'Stay safe': Cricket legend Sachin Tendulkar admitted to hospital

Chris Young
·Sports Reporter
·5-min read
Legendary batsman Sachin Tendulkar has been admitted to hospital after testing positive for the coronavirus last week. (Photo by Satish Bate/Hindustan Times via Getty Images)
Legendary batsman Sachin Tendulkar has been admitted to hospital after testing positive for the coronavirus last week. (Photo by Satish Bate/Hindustan Times via Getty Images)

Cricket great Sachin Tendulkar has revealed he has been hospitalised after testing positive for the coronavirus.

The legendary Indian batsman announced on Twitter that he was following medical advice to go to hospital, having been quarantining at home for several days prior.

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He lives in Mumbai, the capital of the Western Indian state of Maharashtra which has been the hardest hit by a resurgence in COVID-19 cases.

Tendulkar, 48, said he had shown only mild symptoms and expected to be back at home soon.

“As a matter of abundant precaution under medical advice, I have been hospitalised,” he wrote on Friday.

“I hope to be back home in a few days. Take care and stay safe everyone.”

The disquieting news did nothing to take Tendulkar's mind off cricket though, with the champion batsman also giving a shoutout to former teammates on the anniversary of India's 2011 Cricket World Cup triumph.

His announcement prompted an outpouring of support on social media, with cricket fans, as well as former teammates and rivals, hopeful Tendulkar would be able to make a swift recovery.

Tendulkar announced that he had tested positive for the coronavirus last week.

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The former Indian Test captain's record mark of 100 centuries remains far above that of any other player, following his retirement from cricket in 2013, bringing to an end one of the most remarkable careers the sport has seen.

Maharashtra had as many as 43,183 new cases on Friday with the country’s financial hub Mumbai reporting 8646 of them - both a record for single day infections.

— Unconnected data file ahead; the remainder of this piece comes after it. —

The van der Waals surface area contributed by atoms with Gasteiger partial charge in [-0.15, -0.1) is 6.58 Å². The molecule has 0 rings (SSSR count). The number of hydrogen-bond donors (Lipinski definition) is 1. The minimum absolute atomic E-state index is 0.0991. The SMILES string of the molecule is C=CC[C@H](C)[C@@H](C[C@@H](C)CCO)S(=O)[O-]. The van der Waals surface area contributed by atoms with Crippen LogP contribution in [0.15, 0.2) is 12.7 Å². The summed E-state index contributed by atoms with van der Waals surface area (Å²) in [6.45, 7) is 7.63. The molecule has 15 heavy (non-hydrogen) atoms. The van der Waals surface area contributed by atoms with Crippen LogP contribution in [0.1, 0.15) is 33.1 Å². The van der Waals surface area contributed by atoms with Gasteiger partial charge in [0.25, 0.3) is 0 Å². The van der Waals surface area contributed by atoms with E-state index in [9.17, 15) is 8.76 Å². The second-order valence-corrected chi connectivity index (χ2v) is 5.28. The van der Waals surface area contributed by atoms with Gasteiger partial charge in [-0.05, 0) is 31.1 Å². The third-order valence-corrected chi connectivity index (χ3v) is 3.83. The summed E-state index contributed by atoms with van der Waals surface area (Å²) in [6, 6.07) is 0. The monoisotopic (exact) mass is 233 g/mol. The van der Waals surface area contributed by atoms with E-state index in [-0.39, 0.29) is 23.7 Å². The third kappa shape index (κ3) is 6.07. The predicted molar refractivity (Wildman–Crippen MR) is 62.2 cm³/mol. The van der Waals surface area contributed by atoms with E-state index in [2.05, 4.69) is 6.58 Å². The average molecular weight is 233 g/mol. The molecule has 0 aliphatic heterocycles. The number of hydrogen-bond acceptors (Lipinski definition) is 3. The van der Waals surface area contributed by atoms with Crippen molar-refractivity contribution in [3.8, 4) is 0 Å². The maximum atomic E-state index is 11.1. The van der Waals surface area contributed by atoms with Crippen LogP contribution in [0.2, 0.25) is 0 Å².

Earlier in the day, India reported 81,466 new COVID-19 infections, the highest daily number in six months, as several states were hit by a second wave of the coronavirus.

Umpire's call upheld after ICC's DRS review

The International Cricket Council has announced that 'umpire's call' will remain part of the decision review system despite India captain Virat Kohli's recent criticisms.

Ahead of the one-day series between India and England last week, Kohli said umpire's call is "creating a lot of confusion" and suggested batsmen should be given out lbw if it was shown that any part of the ball was hitting the stumps.

While some tweaks have been made to its protocols, the ICC cricket committee - headed by former India captain and coach Anil Kumble - gave its backing to continue using umpire's call to the board, which has now ratified the decision.

The DRS system used in international cricket has undergone some minor changes after a review by the ICC. (Photo by Ryan Pierse/Getty Images)
The DRS system used in international cricket has undergone some minor changes after a review by the ICC. (Photo by Ryan Pierse/Getty Images)

Kumble said: "The Cricket Committee had an excellent discussion around umpire's call and analysed its use extensively.

"The principle underpinning DRS was to correct clear errors in the game whilst ensuring the role of the umpire as the decision-maker on the field of play was preserved, bearing in mind the element of prediction involved with the technology.

"Umpire's call allows that to happen, which is why it is important it remains."

The ICC did, however, confirm that the height and width margins will now align for umpire's call, with a review extending to the top of the bails.

A player will also be able to ask the on-field official whether a genuine attempt has been made to play the ball before deciding whether to review an lbw verdict.

The third umpire can also now check a replay of any short run that has been called and correct any mistake prior to the next ball being bowled.

Meanwhile, the interim regulations put in place to allow cricket to continue amid the COVID-19 pandemic last year, such as the implementation of home umpires, an extra DRS review in all formats and the banning of saliva to polish the ball, will continue to be applied.

With AAP

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